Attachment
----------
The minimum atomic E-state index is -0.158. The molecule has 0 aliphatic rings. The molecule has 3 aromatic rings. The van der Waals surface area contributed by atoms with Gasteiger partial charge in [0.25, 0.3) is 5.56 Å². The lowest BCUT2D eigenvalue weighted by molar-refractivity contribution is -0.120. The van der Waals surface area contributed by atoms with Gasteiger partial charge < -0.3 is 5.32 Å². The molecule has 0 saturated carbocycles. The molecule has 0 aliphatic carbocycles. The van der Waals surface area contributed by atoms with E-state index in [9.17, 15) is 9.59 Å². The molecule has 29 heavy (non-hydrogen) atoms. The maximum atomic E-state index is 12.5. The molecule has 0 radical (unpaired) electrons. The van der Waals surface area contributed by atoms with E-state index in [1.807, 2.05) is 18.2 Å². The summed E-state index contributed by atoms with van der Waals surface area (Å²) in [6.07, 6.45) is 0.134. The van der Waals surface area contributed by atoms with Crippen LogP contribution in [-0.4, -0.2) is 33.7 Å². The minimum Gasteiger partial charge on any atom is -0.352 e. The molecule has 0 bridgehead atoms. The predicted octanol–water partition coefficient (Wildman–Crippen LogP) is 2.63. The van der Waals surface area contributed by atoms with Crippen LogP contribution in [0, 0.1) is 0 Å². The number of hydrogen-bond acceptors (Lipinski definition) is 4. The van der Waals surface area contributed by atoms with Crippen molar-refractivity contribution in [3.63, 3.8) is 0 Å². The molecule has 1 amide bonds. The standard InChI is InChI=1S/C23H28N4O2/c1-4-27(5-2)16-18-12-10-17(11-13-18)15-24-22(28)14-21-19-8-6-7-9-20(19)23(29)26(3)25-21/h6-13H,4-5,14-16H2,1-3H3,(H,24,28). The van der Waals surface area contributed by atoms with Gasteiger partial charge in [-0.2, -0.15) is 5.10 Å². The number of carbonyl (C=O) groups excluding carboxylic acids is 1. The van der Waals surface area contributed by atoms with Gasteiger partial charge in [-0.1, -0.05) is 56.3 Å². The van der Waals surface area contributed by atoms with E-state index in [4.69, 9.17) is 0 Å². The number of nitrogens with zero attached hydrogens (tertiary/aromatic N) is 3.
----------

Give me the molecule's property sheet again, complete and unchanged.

The minimum atomic E-state index is -0.158. The molecule has 0 aliphatic rings. The molecule has 3 aromatic rings. The van der Waals surface area contributed by atoms with Gasteiger partial charge in [0.25, 0.3) is 5.56 Å². The lowest BCUT2D eigenvalue weighted by molar-refractivity contribution is -0.120. The van der Waals surface area contributed by atoms with Gasteiger partial charge < -0.3 is 5.32 Å². The molecule has 0 saturated carbocycles. The molecule has 0 aliphatic carbocycles. The van der Waals surface area contributed by atoms with E-state index in [9.17, 15) is 9.59 Å². The molecule has 29 heavy (non-hydrogen) atoms. The maximum atomic E-state index is 12.5. The molecule has 0 radical (unpaired) electrons. The van der Waals surface area contributed by atoms with E-state index in [1.807, 2.05) is 18.2 Å². The summed E-state index contributed by atoms with van der Waals surface area (Å²) in [6.07, 6.45) is 0.134. The van der Waals surface area contributed by atoms with Crippen LogP contribution in [-0.4, -0.2) is 33.7 Å². The minimum Gasteiger partial charge on any atom is -0.352 e. The molecule has 0 bridgehead atoms. The predicted octanol–water partition coefficient (Wildman–Crippen LogP) is 2.63. The van der Waals surface area contributed by atoms with Crippen LogP contribution in [0, 0.1) is 0 Å². The number of hydrogen-bond acceptors (Lipinski definition) is 4. The van der Waals surface area contributed by atoms with Crippen molar-refractivity contribution in [3.63, 3.8) is 0 Å². The molecule has 1 amide bonds. The standard InChI is InChI=1S/C23H28N4O2/c1-4-27(5-2)16-18-12-10-17(11-13-18)15-24-22(28)14-21-19-8-6-7-9-20(19)23(29)26(3)25-21/h6-13H,4-5,14-16H2,1-3H3,(H,24,28). The van der Waals surface area contributed by atoms with Gasteiger partial charge in [-0.2, -0.15) is 5.10 Å². The number of carbonyl (C=O) groups excluding carboxylic acids is 1. The van der Waals surface area contributed by atoms with Gasteiger partial charge in [-0.1, -0.05) is 56.3 Å². The van der Waals surface area contributed by atoms with E-state index in [4.69, 9.17) is 0 Å². The number of nitrogens with zero attached hydrogens (tertiary/aromatic N) is 3.